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Description: This wonderful letter was written to Garrison’s friend, T. B. Drew, in early December of 1870 – three weeks prior to the Pilgrim Society’s Celebration of the 250th anniversary of the landing at Plymouth. Garrison had recently been invited to the Celebration, and he accepted, "hoping that my health will be such as to warrant my attendance on an occasion of such historical interest."

A decades-long activist and supporter of the temperance movement, Garrison continued, "For many years, I have declined participating in festive celebrations where I had every reason to believe that wines and other intoxicating drinks would be provided for the occasion. Whether the same provision will be made at the Pilgrim Celebration on the 22nd inst. remains to be seen; but I have written to Judge Russell on the subject, expressing the hope that the Committee of Arrangements may be induced to disregard a custom which is "more honored in the breach than in the observance." Assuredly, it will be historically creditable if it can be recorded that, on the 250th anniversary of the landing of the Pilgrims, no intoxicating stimulants were resorted to, even in response to the "sentiments" offered on the occasion. Why the wine-glass should be carried to the lips every time a "sentiment" is uttered, I cannot understand, aside from the stimulant contained in it; for it is a ceremony equally absurd and inappropriate, to say nothing of its demoralizing tendencies."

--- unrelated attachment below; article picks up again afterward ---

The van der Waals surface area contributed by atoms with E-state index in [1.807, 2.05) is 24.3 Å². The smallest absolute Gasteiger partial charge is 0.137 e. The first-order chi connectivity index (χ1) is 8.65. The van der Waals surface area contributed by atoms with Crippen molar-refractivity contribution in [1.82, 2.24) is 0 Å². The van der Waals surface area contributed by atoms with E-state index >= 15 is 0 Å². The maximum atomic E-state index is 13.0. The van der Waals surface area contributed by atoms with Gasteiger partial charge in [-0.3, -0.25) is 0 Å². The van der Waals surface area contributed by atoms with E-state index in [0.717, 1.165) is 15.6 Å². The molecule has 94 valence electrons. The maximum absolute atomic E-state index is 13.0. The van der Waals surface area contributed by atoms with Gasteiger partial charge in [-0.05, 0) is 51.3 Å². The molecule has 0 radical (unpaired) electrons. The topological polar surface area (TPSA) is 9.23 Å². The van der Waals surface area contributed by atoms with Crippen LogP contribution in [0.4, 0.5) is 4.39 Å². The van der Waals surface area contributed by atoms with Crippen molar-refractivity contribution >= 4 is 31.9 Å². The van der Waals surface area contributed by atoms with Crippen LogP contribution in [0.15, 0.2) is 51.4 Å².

Though the most vehement fight of Garrison’s career, that against slavery, had ended nearly eight years earlier, it was clearly still a part of his life – he felt the need to point out to Drew that "Ten years ago, when anti-slavery testimonies were of such importance, I should have deeply regretted the choice of Mr. Winthrop [former Speaker of the House and Senator Robert C. Winthrop, who did not share Garrison’s views on abolition] to deliver the Pilgrim Oration at Plymouth; but now that slavery is abolished, such a choice is of very little significance."

Garrison closed by recounting that one of his sons had joined them for Thanksgiving, and wished the other had been able to make it. He wished Drew and his wife well before signing, "Very heartily yours, Wm. Lloyd Garrison."

William Lloyd Garrison (1805-1879) was an abolitionist, journalist, and advocate for temperance, pacifism, and women’s rights. He helped to found the American Anti-Slavery Society, and is best remembered as the editor of the abolitionist newspaper The Liberator.

Written on three pages of a single sheet of lightly ruled white writing paper in Garrison’s neat script. Measures approximately 8" x 10" when unfolded. Item #A00716

Condition: A few short separations at the edges of the folds and scattered light soil. Generally in very good condition and eminently legible.